Every two months, the Glow’s resident indie expert Mutsumi Okazaki chooses some of her favourite new tracks. Here are her five top Japanese indie tunes from July and August 2021.
Even though the COVID disaster forced cero to cancel in-person live shows, the group has still actively organised shows online. They were pioneers among Japanese indie artists for establishing paid streaming for online live performances. As a result, cero both energised their own fans and other artists in the industry.
I, of course, enjoyed cero’s online shows! It was so nice to be able to enjoy cero live from the comfort of my own home – but it’s also made me keen to hear the group’s music in-person. Hopefully cero’s proper live shows return soon.
The debut solo album Śisei by cero member Yu Arauchi was a shock – and a cool one, at that.
As well as having written lyrics and music for many cero songs, Arauchi is an essayist, having published a collection called Birds’ Plan under his own name. This song, titled “Whirlpool”, draws you in with its swirling hand-claps and various instrumental tones. If you like it, I’d recommend cero’s “Summer Soul” and “Yellow Magus”, which he composed and wrote the lyrics for. Arauchi will hold his first solo concert soon – and I, for one, can’t wait.
A four-piece band all born between 1999 and 2001, Inner Journey formed at the music club of a high school. “Petrichor”, the group’s new song, is a refreshing tune about July and the height of the Japanese summer.
The band's name, Inner Journey, is taken from a song title of Japanese three-piece rock band, andymori, which regrettably disbanded at the Nippon Budokan (the 14,000-capacity arena also known as the venue where the Beatles first performed in Japan in 1966. Many Japanese artists make it one of their goals to perform at the Budokan). Inner Journey’s vocals are straightforward, refreshing and tight – having only formed in 2019, the group are a very promising young Japanese band.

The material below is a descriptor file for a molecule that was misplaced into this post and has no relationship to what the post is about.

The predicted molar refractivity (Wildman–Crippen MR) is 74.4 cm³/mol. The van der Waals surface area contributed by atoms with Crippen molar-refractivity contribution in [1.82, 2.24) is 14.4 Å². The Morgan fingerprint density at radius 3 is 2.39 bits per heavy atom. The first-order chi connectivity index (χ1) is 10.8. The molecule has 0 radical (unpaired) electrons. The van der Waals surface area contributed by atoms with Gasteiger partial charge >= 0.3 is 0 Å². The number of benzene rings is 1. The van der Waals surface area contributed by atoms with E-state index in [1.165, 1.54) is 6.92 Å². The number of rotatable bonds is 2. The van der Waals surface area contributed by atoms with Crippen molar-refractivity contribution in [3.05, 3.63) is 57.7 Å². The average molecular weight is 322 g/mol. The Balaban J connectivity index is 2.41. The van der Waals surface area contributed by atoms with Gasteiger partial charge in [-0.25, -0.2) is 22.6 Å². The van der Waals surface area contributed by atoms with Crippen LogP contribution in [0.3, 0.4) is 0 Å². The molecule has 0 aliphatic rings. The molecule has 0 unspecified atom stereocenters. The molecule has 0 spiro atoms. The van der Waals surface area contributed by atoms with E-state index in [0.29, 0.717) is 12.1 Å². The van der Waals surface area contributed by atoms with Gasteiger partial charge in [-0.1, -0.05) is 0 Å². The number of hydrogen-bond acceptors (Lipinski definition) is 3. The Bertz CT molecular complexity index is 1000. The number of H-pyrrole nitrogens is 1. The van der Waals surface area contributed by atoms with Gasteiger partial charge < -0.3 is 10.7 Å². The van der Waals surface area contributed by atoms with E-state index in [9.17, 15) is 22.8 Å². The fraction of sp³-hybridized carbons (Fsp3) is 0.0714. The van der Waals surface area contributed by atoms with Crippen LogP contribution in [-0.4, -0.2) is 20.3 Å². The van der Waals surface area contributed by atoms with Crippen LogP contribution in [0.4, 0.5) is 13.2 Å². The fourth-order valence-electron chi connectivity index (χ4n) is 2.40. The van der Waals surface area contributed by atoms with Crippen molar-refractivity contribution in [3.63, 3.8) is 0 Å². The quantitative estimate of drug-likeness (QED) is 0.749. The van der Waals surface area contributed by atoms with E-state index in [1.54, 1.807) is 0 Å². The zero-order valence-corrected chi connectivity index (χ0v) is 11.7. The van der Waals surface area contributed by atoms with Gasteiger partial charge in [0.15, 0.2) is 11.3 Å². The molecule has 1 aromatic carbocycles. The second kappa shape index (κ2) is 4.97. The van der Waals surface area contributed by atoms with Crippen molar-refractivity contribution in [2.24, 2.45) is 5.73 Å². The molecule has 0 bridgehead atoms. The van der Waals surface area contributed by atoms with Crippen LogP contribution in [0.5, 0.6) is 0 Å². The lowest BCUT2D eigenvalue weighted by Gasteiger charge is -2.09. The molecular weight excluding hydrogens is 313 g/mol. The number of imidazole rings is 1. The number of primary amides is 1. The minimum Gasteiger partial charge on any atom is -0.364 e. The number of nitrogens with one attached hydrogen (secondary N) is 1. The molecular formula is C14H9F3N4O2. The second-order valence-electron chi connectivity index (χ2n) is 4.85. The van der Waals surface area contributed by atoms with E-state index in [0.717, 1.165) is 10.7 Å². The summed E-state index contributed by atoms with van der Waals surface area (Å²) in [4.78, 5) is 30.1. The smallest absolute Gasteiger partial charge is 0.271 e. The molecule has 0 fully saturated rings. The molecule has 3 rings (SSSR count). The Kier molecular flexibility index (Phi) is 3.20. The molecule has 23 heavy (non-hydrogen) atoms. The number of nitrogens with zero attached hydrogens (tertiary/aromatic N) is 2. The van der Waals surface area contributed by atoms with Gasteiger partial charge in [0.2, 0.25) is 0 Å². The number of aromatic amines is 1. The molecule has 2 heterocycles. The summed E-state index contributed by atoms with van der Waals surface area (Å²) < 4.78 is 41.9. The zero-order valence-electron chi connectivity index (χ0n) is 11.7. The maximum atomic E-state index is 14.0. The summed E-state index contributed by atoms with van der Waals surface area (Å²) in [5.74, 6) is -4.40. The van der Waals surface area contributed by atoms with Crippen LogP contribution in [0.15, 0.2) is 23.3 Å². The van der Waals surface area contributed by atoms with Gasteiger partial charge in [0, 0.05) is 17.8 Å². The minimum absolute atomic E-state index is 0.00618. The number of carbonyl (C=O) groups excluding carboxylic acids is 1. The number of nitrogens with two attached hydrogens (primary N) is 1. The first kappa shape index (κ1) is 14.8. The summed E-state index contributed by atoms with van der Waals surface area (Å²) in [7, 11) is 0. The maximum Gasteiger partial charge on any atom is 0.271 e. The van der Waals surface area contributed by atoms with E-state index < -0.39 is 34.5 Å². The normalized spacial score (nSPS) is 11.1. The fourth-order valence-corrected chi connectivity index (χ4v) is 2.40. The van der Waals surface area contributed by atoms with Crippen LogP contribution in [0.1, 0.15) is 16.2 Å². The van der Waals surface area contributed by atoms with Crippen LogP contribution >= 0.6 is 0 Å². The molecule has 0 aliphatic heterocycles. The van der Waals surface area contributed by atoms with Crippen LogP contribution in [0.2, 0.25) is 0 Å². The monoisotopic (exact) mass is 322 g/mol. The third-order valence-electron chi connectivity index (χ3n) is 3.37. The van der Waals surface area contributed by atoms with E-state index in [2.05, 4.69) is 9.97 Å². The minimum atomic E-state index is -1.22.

“Iseijin to Nettaiya” [Alien and Tropical Night] is the latest single from Tokyo-based five-piece rock band Cody・Lee, formed in 2018. The song is characteristic of the group’s combination of male and female vocals and has attracted a lot of attention from listeners in Japan and abroad – some dubbing it one of the top breakout rock tunes of the year.
Featuring lyrics around themes of “hanabi” [fireworks], “reibō” [air conditioning] and “nettaiya” [tropical night], the song is reminiscent of Japan’s hot summers. It’s featured in the end credits of It’s a Summer Film!, a movie released in Japan last August, the first time Cody・Lee’s music has been used in a soundtrack. It’s a Summer Film! is set to be screened at lots of overseas film festivals this year, so there should be plenty of chances for international readers to see it – and hear “Iseijin to Nettaiya”.
At the end of June, Cody・Lee released “Monmon” [Worrying Endlessly], the group’s first song of 2021. It’s very different to “Iseijin to Nettaiya”, with a music video worth watching. The videos of both tracks include English lyrics in the description box.
This is a track from the six-track mini-album you love by three-piece alternative rock band Hitsujibungaku. you love contains songs about home and places to return to, with upbeat, positive lyrics that reminisce through moments that marvel at past struggles and the beauty of the world.
“Ano machi ni kaze fukeba” [If the wind blows in that town] is light, gentle, comforting and empowering; a low-tempo song with a warm rhythm – all of which is typical of Hitsujibungaku. The group’s lead singer Moeka Shiotsuka, who also wrote the music and lyrics, has a refreshing voice. Hitsujibungaku is as pleasant as ever, and “Ano machi ni kaze fukeba” can brighten dark days and make your heart feel lighter.
The other five songs of you love are also worth a listen – especially the collaboration with Shuta Hasunuma.